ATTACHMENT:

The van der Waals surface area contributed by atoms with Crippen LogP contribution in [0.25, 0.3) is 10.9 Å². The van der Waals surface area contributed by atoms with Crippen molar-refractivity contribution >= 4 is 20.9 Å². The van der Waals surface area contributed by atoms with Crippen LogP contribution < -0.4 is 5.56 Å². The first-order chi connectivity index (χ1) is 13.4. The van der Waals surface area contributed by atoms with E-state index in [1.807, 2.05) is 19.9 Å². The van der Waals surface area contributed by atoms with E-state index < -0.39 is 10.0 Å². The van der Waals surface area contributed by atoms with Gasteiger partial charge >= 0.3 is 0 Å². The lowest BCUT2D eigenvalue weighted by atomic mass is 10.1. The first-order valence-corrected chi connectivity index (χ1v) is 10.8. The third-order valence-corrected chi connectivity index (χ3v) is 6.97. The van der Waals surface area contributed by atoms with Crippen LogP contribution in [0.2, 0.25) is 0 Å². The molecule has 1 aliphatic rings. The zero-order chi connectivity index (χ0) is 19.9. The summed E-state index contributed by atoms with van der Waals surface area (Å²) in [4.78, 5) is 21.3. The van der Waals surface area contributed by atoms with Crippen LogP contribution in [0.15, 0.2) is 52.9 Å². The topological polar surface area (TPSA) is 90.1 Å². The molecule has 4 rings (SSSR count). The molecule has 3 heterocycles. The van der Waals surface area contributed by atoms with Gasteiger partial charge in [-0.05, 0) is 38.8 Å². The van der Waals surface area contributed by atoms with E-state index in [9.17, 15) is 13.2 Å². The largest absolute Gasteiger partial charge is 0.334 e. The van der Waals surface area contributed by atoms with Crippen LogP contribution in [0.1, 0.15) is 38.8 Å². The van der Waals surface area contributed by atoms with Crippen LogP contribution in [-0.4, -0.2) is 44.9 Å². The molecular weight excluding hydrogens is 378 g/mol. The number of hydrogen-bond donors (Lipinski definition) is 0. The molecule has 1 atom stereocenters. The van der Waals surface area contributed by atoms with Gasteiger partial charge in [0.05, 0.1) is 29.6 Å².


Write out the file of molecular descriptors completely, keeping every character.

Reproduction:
The van der Waals surface area contributed by atoms with Crippen LogP contribution in [0.25, 0.3) is 10.9 Å². The van der Waals surface area contributed by atoms with Crippen molar-refractivity contribution >= 4 is 20.9 Å². The van der Waals surface area contributed by atoms with Crippen LogP contribution < -0.4 is 5.56 Å². The first-order chi connectivity index (χ1) is 13.4. The van der Waals surface area contributed by atoms with E-state index in [1.807, 2.05) is 19.9 Å². The van der Waals surface area contributed by atoms with E-state index < -0.39 is 10.0 Å². The van der Waals surface area contributed by atoms with Gasteiger partial charge >= 0.3 is 0 Å². The lowest BCUT2D eigenvalue weighted by atomic mass is 10.1. The first-order valence-corrected chi connectivity index (χ1v) is 10.8. The third-order valence-corrected chi connectivity index (χ3v) is 6.97. The van der Waals surface area contributed by atoms with Crippen LogP contribution in [0.2, 0.25) is 0 Å². The molecule has 1 aliphatic rings. The zero-order chi connectivity index (χ0) is 19.9. The summed E-state index contributed by atoms with van der Waals surface area (Å²) in [4.78, 5) is 21.3. The van der Waals surface area contributed by atoms with Crippen LogP contribution in [0.15, 0.2) is 52.9 Å². The topological polar surface area (TPSA) is 90.1 Å². The molecule has 4 rings (SSSR count). The molecule has 3 heterocycles. The van der Waals surface area contributed by atoms with Gasteiger partial charge in [-0.05, 0) is 38.8 Å². The van der Waals surface area contributed by atoms with E-state index in [9.17, 15) is 13.2 Å². The largest absolute Gasteiger partial charge is 0.334 e. The van der Waals surface area contributed by atoms with Crippen LogP contribution in [0.1, 0.15) is 38.8 Å². The van der Waals surface area contributed by atoms with Crippen LogP contribution in [-0.4, -0.2) is 44.9 Å². The molecular weight excluding hydrogens is 378 g/mol. The number of hydrogen-bond donors (Lipinski definition) is 0. The molecule has 1 atom stereocenters. The van der Waals surface area contributed by atoms with Gasteiger partial charge in [0.05, 0.1) is 29.6 Å².